By Lt. j.g. Brendan Good, MSC, patient administration, Naval Health Clinic Quantico
The creation of the Defense Health Agency (DHA) and the tri-service focus of military medicine in the 21st century have brought changes relating to the management of electronic health records (EHR).
Assisting with the transition is Health Artifact Image Management Solution (HAIMS) which interfaces with Armed Forces Health Longitudinal Technology Application (AHLTA).
The joint work of many stakeholders, HAIMS serves to improve the delivery, continuity and effectiveness of military medicine, regardless of service or location of military treatment facility (MTF).
As the test site for the implementation of HAIMS, Naval Health Clinic Quantico (NHCQ) staff underwent significant training and worked closely with staff at the Navy Bureau of Medicine and Surgery (BUMED) and the Office of the Secretary of Defense (OSD). Super users, those staff with more in depth training and greater responsibility, were designated within each department at NHCQ and will continue to assist with training and trouble shooting for other staff.
To assist NHCQ with scanning medical records, BUMED supplied a high-capacity scanner capable of reading more than 200 sheets per minute. The scanner is also ergonomically friendly, able to accommodate staff members sitting or standing during its operation. Employees still need to prepare medical records by removing staples and paperclips; however the scanner is fast, efficient and accurate in creating a digital image from paper copies. Once records are scanned, computer software allows for imperfections to be removed from each image, further enhancing the quality of the artifact.
July 28, 2013 was selected as the kick-off meeting with BUMED and NHCQ staff and contractors. This meeting outlined an aggressive unfurling process, including training, testing, implementation, evaluation and sustainment. The entire implementation of HAIMS will be completed early in 2014 and the conversion to electronic format will begin shortly afterward. Since the plan of action of generated over the summer, NHCQ has hosted several training, planning and testing sessions including staff and many other stakeholders to work through the process and streamline the adoption of HAIMS.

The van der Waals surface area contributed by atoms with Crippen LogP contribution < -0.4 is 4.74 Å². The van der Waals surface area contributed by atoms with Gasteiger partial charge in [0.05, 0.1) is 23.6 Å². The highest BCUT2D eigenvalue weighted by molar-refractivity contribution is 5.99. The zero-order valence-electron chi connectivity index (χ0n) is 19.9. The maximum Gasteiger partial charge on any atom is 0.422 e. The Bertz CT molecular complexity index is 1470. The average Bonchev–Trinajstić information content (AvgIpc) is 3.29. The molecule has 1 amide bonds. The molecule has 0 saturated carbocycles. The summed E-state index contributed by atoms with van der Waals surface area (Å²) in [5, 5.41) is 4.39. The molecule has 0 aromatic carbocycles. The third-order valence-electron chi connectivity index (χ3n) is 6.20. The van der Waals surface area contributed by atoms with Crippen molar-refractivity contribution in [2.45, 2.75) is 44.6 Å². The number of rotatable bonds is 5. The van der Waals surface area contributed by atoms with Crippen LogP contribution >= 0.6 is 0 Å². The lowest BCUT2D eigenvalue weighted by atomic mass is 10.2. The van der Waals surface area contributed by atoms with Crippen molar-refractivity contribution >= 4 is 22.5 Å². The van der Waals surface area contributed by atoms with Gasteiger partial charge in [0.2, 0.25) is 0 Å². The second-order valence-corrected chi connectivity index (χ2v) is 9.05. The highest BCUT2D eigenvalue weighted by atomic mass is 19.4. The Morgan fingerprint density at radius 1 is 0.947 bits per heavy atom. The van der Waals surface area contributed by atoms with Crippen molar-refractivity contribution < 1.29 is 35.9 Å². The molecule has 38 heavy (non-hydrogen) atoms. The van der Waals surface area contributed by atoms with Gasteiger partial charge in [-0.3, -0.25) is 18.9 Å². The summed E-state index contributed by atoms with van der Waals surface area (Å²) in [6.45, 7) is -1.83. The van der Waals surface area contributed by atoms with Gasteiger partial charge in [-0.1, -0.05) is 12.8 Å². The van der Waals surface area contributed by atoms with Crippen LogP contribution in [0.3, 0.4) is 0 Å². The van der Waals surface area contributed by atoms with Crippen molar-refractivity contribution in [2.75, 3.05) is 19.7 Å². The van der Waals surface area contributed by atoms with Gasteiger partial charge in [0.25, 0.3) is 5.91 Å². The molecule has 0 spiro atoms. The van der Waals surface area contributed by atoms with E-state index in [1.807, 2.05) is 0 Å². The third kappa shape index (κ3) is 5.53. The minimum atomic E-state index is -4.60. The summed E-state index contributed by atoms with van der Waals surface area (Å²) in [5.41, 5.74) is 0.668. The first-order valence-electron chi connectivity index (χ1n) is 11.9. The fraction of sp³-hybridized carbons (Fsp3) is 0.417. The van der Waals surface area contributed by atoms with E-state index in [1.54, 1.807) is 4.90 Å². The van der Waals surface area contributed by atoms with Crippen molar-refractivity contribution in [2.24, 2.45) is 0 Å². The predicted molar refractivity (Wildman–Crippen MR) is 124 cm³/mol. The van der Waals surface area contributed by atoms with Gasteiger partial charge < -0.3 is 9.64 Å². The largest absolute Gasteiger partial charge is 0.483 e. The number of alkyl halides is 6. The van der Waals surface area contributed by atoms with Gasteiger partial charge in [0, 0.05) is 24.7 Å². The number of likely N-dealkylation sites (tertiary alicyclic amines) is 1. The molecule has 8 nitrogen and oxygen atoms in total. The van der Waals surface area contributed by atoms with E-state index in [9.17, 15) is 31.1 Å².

NHCQ is looking forward to being able to fully utilize HAIMS in order to improve care in several ways. First, providers will be able to access imaging and records, improving continuity of care for patients moving between military treatment facilities around the world. Second, by limiting the amount of paper records present, there will be a decreased opportunity for HIPAA-related privacy violations to occur. Last, medical records no longer need to be hand carried or mailed to and will assist the service member when they change duty stations. NHCQ is excited and encouraged to play such an active role in the continuing transition of military medicine in the 21st century.